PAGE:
Tassia Zappia

Tassia Zappia, Italian born in Melbourne, doesn’t gloss over the little things in her music.


She approaches her lyrics with a keen eye for detail only amplified by her show-stopping delivery, outsized vocal flare, and free spirit. Listening to the Australian singer and songwriter can feel like being in the room right next to her during some momentous turning point. Signed to Republic Records in 2021, she introduces herself in a series of singles.


“I pour my heartache, the agony and ecstasy into every one of my songs,” she affirms. “I’m being very straightforward and saying, ‘This is my life. This is how I feel. I hope you feel the same way. When you hear a song where you relate to every lyric, it reminds you somebody else is going through the same things, and it makes the world ten times better. You know you’re not the only person in bed crying about this.”


As a kid, Tassia discovered Elvis Presley, Aretha Franklin, Barbra Streisand, and Frank Sinatra through her parents, developing an appreciation for “super old school classics.” Feeling like an outsider, she turned to poetry and music. She kept a diary and cataloged her thoughts in addition to penning poems. By 12-years-old, she began writing songs.


“I felt so weird,” she admits. “Other kids were out playing ball in the street, and I was writing songs about my emotions.”


She discovered the likes of Amy Winehouse and Lauryn Hill and incorporated all of these inspirations into a raw, unfiltered, and soulful style. Mom and dad admittedly “didn’t get it, but she attended vocal school and focused on quietly cultivating a sound. 


As a teenager, Tassia held steady 9-5 job as a cashier at her local supermarket, and wondered if she’d ever see her dreams come to fruition. 


In 2019, she took a trip to Los Angeles for a music camp that wasn’t all it was cracked up to be…


“It felt like Fyre Fest,” she deadpans. “They told me I’d have a private chef and my own room in Post Malone’s house!  They promised songwriting sessions and red carpet events. It was a big shit show though. I didn’t even have my own bed. I had to share a blowup mattress with another girl. NO chef, NO sessions, and we were barely allowed to leave the house!  One girl—who was only 15-years-old—told me her mom sold a ring so she could go on the trip. We discovered we were on a massive scam trip. There was one silver lining though.”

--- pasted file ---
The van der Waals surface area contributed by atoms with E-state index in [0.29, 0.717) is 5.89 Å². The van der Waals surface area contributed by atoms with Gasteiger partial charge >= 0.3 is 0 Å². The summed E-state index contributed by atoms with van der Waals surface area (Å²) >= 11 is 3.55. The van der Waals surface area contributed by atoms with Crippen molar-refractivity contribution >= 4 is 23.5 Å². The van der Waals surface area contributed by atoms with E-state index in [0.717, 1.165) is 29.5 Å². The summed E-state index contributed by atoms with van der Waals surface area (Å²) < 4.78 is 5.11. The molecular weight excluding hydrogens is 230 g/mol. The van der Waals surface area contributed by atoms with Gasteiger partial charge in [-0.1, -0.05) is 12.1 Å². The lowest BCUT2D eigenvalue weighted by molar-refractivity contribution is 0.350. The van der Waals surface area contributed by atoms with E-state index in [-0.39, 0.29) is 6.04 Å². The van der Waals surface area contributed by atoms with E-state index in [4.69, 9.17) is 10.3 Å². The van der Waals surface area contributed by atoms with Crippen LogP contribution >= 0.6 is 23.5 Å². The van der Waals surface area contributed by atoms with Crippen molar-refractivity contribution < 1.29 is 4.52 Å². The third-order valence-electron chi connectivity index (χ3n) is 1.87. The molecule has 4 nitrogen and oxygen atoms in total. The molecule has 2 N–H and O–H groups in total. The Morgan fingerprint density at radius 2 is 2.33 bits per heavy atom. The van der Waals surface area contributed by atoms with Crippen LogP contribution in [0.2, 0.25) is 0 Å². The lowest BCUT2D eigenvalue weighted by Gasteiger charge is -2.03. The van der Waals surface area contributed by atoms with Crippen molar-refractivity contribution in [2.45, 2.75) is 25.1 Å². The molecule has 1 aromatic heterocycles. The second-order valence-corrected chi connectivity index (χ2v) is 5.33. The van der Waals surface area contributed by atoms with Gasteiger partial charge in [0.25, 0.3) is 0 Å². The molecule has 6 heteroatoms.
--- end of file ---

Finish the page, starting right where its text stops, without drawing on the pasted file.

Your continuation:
After performing her original composition “WHEN I WAS FOUR” during a visit from chart-topping songwriter Heidi Rojas [Little Mix, Cheryl Cole], she left the audience in tears. Rojas asked for Tassia’s phone number, and they met for coffee a few days later.  The following day Heidi took Tassia to a session with Lauren Christy, formerly of The Matrix [Avril Lavigne, David Bowie, Dua Lipa, Bebe Rexha, Rihanna], and this led to Tassia signing a development deal with Heidi and Lauren’s production company. 


Returning to Los Angeles, Tassia found herself in sessions every single day. Along the way, she inked a deal with Republic and crafted her debut single “You Don’t Want Me.” On the track, a dreamy guitar line curls around organ and simmer cymbals before dripping into a prominent stomp as her voice flutters from soulful runs into moments of intimate introspection. It orbits the hypnotic and heartbroken refrain, “You don’t want me the way that I want you. You don’t need me the way that I need you.


“I wrote the song about the first guy I tripped hard on,” she explains. “It’s just so real, I felt those lyrics.  When you’re completely and utterly in love but this person doesn’t want you, there’s nothing worse. Musically, we dove into my roots and merged those with a modern vibe to mix two worlds together.”


In the end, Tassia gives every piece of herself in this music.


“When you listen to my music, I hope you feel less alone,” she leaves off. “I want it to be close, relatable, and touching. I want you to grab on to my emotion. I feel like my favorite artists are telling my story. I want to tell people’s stories through my music.  I’ve been seriously pursuing this since I was a preteen, sometimes I dream that I’m back working at the supermarket but then I wake up and realize that I’m actually doing this. It’s kind of surreal.”